A table has three or four or more legs and a flat top. But some modern designers can make furniture that is almost unrecognizable but still serve the same purpose.
Cottone Auctions had a recent sale featuring a collection of modern furniture, including pieces by Gianfranco Frattini (1926-2004). He is best known as an Italian architect, but he designed unusual furniture for Cassina and modern lamps for many companies. He is considered an important member of the Italian design movement of the late 1950s and ’60s.
The strange table pictured here is really a nest of four tables designed by Frattini in the 1960s. The group is fitted together like a jigsaw puzzle. The four tables vary in height up to 15 inches. The hammer price for the set was $1,416. The tables were first made by Cassina in 1966, and early examples have sold for almost $4,000.
Q: I have a bisque or porcelain bride and groom wedding cake topper that was used on my grandparents’ wedding cake. The bride is wearing a white dress with green sprigs on it. She has a wreath of pink roses on her head and is carrying a bouquet of pink roses. The groom is carrying his top hat in one hand and has his other arm linked through the bride’s arm. The bride figurine is hollow. The back of her skirt is embossed with the number “8942” above “Germany.” We’d like to know more about these figures.
A: Wedding cakes were topped with bells, doves, cupid, flowers and sometimes by glass domes in the 1890s. Bride and groom wedding cake toppers weren’t used until the 1900s. They became popular in the 1920s. It’s possible to date many of them from the style of the bride’s dress. You know how old your topper is because you know the date of your grandparents’ marriage, and cake toppers are almost always new. It’s not possible to determine the maker since there is no maker’s mark, just the model number and country of origin. We’ve seen bride and groom cake toppers with these marks selling for $40 or more.
Q: We bought a New Haven eight-day jeweled mantel clock at an antiques shop several years ago. It has an old-fashioned-looking oval face and looks like it’s from the Victorian era. It’s not working now, but we’ve had it repaired several times in the past. Before we take it in for repairs again or remove the original inner workings, we’d like to know if it has any value and is worth fixing.
A: The New Haven Clock Co. was founded in New Haven, Connecticut, in 1853. The company made brass clock movements for Jerome Manufacturing Co. New Haven bought that company in 1856 and began making clocks. New Haven Clock Co. went out of business in 1960. It made hundreds of different clocks. Some sell for less than $50, some for a few hundred or more. Whether or not to repair the clock depends on the cost of the repairs and how much you like the clock. A person who repairs clocks should be able to tell you what it might be worth if it’s in working order.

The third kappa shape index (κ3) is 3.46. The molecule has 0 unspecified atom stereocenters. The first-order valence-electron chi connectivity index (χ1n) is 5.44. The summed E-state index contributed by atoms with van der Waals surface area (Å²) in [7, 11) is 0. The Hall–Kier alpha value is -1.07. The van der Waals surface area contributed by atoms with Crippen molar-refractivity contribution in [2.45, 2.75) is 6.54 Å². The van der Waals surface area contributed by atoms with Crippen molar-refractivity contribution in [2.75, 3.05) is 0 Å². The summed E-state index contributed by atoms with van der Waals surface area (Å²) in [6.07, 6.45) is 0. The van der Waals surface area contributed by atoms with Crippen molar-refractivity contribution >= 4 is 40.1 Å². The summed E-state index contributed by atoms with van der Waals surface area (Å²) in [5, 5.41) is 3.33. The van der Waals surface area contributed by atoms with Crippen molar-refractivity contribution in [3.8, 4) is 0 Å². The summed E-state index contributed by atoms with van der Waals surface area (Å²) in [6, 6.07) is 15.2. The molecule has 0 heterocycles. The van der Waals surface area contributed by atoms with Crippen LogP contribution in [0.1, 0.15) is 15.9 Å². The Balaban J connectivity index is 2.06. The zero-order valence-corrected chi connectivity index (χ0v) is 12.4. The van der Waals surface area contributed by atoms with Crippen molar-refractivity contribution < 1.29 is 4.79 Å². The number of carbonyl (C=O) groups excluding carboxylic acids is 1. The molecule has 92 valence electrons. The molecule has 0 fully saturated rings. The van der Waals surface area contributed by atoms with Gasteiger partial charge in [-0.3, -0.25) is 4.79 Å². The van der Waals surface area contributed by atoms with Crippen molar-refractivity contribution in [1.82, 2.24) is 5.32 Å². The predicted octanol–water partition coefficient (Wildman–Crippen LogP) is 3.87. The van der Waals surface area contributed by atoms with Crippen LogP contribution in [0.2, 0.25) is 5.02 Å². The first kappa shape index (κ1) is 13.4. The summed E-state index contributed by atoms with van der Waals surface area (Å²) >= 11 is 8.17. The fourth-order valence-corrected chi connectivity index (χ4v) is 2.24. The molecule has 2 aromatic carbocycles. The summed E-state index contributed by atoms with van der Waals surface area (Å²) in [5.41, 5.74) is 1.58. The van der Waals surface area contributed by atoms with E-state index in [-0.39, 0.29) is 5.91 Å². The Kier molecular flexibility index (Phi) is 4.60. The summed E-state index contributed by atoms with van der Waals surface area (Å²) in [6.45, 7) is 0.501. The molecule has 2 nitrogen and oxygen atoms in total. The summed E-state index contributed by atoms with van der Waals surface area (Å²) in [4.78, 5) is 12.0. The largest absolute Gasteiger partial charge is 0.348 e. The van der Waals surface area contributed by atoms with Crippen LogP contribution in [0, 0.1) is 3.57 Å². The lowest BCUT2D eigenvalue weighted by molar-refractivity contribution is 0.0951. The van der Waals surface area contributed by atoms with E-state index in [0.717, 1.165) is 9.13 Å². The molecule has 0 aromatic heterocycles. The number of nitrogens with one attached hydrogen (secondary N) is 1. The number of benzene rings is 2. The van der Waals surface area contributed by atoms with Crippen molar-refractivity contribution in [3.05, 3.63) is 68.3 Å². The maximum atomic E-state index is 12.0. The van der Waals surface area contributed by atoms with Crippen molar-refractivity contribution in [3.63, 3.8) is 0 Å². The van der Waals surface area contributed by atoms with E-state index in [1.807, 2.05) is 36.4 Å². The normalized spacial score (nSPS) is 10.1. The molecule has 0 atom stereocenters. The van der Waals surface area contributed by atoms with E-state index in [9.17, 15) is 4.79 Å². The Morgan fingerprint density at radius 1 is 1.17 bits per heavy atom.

Q: I have a tall, black, Chinese vase marked “Beswick Ware England Pekin.” I can’t find anything similar online. Do you have any information about this kind of vase?
A: James Beswick and his two sons started a pottery in Longton, Staffordshire, England, in 1894. The pottery became John Beswick Ltd. in 1936, and the company began using “Beswick Ware Made in England” as a mark. “Pekin” is the shape name. Beswick became part of Royal Doulton Tableware Ltd. in 1969. Production stopped in 2002. The John Beswick brand was bought by Dartington Crystal in 2004.
Q: I’ve been a small-time collector for many years and have bar signs, signs with clocks, neon lights, beer cans and beer bottles (both full and empty), bar accessories, decanters, ceramic mugs, Barbie dolls and more. Are there books or places where I can find prices for these?
A: Most advertising items and beer can and beer-related collectibles are sold in special auctions. Barbie dolls are popular collectibles, and there are auctions that specialize in selling them. Check online auction archives to see what items like yours have sold for. You can do research online to identify which version of Barbie you have. Some Barbie dolls sell for high prices at doll auctions, others sell online for just a few dollars. Beer cans and beer-related items are popular collectibles and sell quickly at auctions and shows. Check Breweriana auctions, collectors’ clubs and publications, like American Breweriana Association (AmericanBreweriana.org) and Brewery Collectibles Club of America (bcca.com).
Tip: Never put hot glass in cold water or cold glass in hot water. The temperature change can crack the glass.
On the block
Silver-sterling, letter opener, bulbous tapered handle, teardrop end, incised bands, Sheffield stainless steel blade, 1950s, 9 inches, $40.
Doorstop, golfer, mid-swing, knickers and jacket, cap on ground, cast iron, painted, Hubley, circa 1920, 10 inches, $175.
Advertising trade sign, Fresh Butter, cow shape, wood, painted, white with black spots, metal hanging loops, 21 by 30 inches, $385.
Glass sculpture, pelican, teal green, beak up, clear gullet with red and yellow fish inside, Elio Raffaeli, Murano, circa 1975, 22¼ inches, $455.
American flag, 45 stars, blue ground, 13 stripes, printed cloth, framed, circa 1900, 19 by 34 inches, $740.
Blanket chest, wood, painted, hunt scenes, crests, French motto, dovetailed, molded base, metal strap hinges, 18 by 34 inches, $1,000.
Walking stick, mahogany, tapered, sterling silver knob handle, inset 1904 Liberty Head gold coin, Tiffany & Co., 36 inches, $1,355.
Pottery bowl, short cylindrical foot, Sang Black Nocturne glaze, crystals, Gertrud & Otto Natzler, 1961, 3 by 7 inches, $1,875.
Toy race car, Alfa Romeo P2, tin, windup, red, shamrock on hood, Compagnie Internationales des Jouets, France, circa 1924, 21 inches, $2,520.
Pottery, plate, Visage Noir, Edition Picasso, Madoura, stylized face, rosy cheeks, black ground, 1948, 9½ inches diameter, $4,690.